[...] “One good thing to come from the frustration of changing email providers, is that it made me realize how much your emails help me with my business.”

That may not seem a particularly powerful statement, but it is. I’ll explain why in a moment.

The best marketing brings independent value

Just like the Evernote newsletter I mentioned a moment ago, the best marketing messages are packed with value. When people connect with effective marketing, they feel like they have gained something — something more than a sales pitch.

A great way for us to get this right, is to ask ourselves the following question: If I stopped my; marketing campaign, blog posts, email marketing, newsletters or social networking updates, etc, would people miss them?

If people wouldn’t miss our marketing, they are probably not paying much attention to us. It’s entirely likely our marketing is being seen as an intrusion, rather than a source of value.

This is a marketing message… seriously!

If you think this blog post isn’t a marketing message, just because I’m not pitching you anything, consider this:

  • Hundreds of people email me every week, because of something they read on my blog or in the email version of the blog.
  • A subset of them will become clients or customers.
  • Others become advocates and recommend my services to their friends.
  • Some share my blog posts, helping me reach more people.

None of these busy people would bother, if my posts were a series of sales pitches.

In short: Provide your marketplace with useful information, not sales pitches. Make your marketing communications about the reader, not about you. Help them solve their challenges with your expertise, so they know where to come when they need expert help they can trust.

5 Useful tips to make your next project fly!

If you’re thinking of launching a new product, service or business, here are 5 tips to help you get it right.

  1. Great ideas are not anointed. They fly or die based on merit and hard work. If you believe in what you’re doing, if the research and numbers stack up, go for it. This will help you.
  2. Pick your clients or customers deliberately. Then, focus your marketing message so that it’s 100% relevant to this group. If you don’t know who your ideal clients or customers are, you’re not ready to launch. This will help you.
  3. Don’t sell something, if people can buy it from Amazon for less.
  4. If you sell a commodity product or service, customise it. If you’re 1 of 30 accountants in your area, give people a valid reason why they should hire you, rather than an equally qualified competitor. Tell people why they should eat at your restaurant and not a similarly priced competitor’s place. This will help you.
  5. Embrace blogging or newsletters. Give the marketplace an insight into you and your business. Tell them your story. When they feel like they know you, you’re far less of a gamble to them, than hiring or buying from a stranger. I focus on blogging. Here are 25 reasons to write a business blog.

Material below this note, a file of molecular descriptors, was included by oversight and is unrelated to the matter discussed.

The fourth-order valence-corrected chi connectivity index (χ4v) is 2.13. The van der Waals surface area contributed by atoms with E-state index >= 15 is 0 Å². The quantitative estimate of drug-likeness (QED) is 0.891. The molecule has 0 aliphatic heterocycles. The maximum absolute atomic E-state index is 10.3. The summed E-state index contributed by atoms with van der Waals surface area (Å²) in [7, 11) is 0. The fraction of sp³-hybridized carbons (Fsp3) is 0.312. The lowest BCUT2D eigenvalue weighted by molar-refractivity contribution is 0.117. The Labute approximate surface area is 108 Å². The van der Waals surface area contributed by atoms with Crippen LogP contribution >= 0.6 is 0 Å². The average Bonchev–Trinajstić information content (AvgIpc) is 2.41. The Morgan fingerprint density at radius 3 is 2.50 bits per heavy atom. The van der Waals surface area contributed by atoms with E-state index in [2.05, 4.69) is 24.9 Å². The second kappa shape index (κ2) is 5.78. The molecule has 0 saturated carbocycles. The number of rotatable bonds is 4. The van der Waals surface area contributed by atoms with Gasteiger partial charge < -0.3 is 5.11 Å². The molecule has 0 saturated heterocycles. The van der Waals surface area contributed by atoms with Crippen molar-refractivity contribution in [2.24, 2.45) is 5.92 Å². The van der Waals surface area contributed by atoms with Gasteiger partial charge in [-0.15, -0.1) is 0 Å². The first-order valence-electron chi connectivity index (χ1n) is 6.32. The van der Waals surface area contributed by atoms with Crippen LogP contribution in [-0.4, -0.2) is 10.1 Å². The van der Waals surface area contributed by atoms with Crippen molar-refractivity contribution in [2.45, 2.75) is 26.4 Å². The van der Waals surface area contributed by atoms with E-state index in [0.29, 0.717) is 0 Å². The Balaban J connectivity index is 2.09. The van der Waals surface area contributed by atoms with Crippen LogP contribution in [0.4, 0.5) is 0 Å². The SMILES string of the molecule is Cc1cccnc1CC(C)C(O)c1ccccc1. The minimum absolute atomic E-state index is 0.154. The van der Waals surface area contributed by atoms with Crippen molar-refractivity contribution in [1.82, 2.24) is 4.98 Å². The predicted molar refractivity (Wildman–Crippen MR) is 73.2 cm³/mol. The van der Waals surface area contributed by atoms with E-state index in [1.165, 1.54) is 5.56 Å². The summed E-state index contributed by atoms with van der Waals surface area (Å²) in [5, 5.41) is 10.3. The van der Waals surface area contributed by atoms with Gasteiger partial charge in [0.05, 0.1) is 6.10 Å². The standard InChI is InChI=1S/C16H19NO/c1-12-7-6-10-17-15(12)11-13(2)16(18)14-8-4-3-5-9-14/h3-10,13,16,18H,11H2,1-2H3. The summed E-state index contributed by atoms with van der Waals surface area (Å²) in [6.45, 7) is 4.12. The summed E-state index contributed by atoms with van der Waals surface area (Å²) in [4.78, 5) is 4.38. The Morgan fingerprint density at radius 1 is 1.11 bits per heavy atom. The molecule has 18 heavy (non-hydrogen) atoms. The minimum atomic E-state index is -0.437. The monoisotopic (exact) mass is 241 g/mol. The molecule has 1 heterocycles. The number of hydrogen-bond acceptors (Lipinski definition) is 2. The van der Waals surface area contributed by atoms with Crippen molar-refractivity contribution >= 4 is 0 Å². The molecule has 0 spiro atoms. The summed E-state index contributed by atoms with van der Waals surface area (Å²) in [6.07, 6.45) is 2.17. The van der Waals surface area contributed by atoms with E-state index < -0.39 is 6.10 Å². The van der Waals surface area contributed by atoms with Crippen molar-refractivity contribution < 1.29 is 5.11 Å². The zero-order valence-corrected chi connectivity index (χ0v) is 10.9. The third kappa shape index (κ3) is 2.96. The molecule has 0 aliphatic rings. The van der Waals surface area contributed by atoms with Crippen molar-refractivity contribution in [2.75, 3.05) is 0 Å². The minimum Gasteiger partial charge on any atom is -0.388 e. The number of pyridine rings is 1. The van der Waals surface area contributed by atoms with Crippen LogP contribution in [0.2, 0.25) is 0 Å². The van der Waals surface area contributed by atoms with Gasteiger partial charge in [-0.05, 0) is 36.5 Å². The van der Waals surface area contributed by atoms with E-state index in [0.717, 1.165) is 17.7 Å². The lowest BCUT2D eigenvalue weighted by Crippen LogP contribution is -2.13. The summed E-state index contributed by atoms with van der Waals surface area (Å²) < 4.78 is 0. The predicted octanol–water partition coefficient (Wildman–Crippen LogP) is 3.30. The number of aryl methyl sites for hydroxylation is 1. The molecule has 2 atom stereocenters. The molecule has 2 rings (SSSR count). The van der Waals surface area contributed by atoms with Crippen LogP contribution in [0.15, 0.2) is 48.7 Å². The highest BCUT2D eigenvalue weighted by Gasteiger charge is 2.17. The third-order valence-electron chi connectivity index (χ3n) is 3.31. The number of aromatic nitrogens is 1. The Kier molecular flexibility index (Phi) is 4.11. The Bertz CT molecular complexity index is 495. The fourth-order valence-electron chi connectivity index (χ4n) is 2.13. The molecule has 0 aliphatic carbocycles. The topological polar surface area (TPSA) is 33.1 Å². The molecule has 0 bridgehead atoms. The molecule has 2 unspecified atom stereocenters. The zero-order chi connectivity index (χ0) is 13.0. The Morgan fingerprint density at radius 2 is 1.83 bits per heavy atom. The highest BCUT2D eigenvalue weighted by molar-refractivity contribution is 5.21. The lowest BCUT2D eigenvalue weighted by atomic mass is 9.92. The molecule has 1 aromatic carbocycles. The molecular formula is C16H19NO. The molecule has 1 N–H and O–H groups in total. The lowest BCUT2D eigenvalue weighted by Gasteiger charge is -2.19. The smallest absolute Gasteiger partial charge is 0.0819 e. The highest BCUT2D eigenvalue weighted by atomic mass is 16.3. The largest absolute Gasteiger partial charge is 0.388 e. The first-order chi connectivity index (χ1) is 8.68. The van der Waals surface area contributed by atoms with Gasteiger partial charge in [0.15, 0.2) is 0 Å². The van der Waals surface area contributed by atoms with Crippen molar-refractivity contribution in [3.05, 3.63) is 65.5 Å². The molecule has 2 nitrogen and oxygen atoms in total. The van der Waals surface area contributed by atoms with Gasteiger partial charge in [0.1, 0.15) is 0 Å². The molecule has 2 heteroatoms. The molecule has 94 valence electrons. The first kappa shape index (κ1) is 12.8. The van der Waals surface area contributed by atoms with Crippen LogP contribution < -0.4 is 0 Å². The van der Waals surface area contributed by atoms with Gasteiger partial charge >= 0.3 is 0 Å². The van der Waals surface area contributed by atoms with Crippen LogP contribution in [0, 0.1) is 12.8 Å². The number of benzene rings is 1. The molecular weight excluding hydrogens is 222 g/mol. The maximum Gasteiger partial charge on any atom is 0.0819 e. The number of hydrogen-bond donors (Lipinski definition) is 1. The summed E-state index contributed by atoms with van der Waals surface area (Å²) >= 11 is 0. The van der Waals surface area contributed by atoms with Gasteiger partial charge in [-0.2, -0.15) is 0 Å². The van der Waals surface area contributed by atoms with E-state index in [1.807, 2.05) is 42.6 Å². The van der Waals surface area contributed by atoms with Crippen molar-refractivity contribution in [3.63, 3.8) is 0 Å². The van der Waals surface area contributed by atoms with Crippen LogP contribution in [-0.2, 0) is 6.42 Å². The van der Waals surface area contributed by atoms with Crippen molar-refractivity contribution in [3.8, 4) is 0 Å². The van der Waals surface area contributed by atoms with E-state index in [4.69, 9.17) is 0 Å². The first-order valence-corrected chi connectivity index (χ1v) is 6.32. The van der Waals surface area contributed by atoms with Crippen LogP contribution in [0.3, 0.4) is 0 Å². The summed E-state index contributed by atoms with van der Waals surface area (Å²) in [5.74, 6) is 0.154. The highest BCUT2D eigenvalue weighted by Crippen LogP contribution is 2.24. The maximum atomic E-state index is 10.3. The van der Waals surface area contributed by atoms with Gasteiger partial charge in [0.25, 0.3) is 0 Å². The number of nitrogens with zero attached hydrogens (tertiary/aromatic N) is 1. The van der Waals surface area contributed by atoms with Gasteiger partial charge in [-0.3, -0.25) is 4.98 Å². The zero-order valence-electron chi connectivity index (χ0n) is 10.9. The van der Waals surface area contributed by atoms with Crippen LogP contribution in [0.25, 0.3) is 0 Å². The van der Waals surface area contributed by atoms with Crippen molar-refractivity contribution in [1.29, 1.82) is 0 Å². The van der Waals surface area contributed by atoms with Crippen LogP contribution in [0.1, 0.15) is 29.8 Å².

I hope you found those tips useful. More importantly, I hope you find something there, which you can put into action.

Stop working for low quality clients. Seriously. Stop it!

If you are tired of working for low value clients, I have an idea I would like to share with you. It has helped me attract the best clients, avoid the worst clients and build an extremely successful business. It can do the same for you.

A very deliberate choice

Before deciding to accept a new client, I ask myself the following question:

Is this prospective client worthy of my best work?

  • If the answer is Yes, I accept them as a client and provide them with the best work I am capable of.
  • If the answer is No, I don’t work with them.
  • If I agree to work with a client and later find they lied to me, to make me say Yes, I fire them.

Here’s the payback

As a direct result, I have never had a cash flow problem. I have never had to face a client I didn’t enjoy working with and always had the freedom to do my very best work. By being able to do my best work, my clients get great results, so my client retention is exceptionally high. Equally, my clients and former clients are a constant source of high quality referrals.

The opposite approach is to accept any client who says they want to work with you.

  • To work for clients who pay you late and ruin your cash flow.
  • To work for clients who are over demanding.
  • To work for clients who take the joy away from your work.

Every business owner, including you, makes the decision. You either decide to work with the people worthy of your best work or to compromise and work for those who are not.

Beggars can’t be choosers, Jim!

When I share this idea with business owners, the typical answer from those who will work with anyone, is that beggars can’t be choosers.

The thing is:

  • They are business owners, not beggars.
  • They are already choosing, by choosing to work for low value clients.

High value clients lead to more high value clients, as they recommend you to their friends and you become known for servicing the quality end of the market.

Low value clients lead to more low value clients, as you become pigeon-holed as servicing the cheap end of your marketplace.

In short, if your current client choices are not working for you, it’s time to try another approach.

PS: If you want me to help you get this right, read this.

10 Powerful ways to get people talking about your business

Here are 10 motivators, which inspire people to spread the word about you. See which ones you can adapt and apply into your business.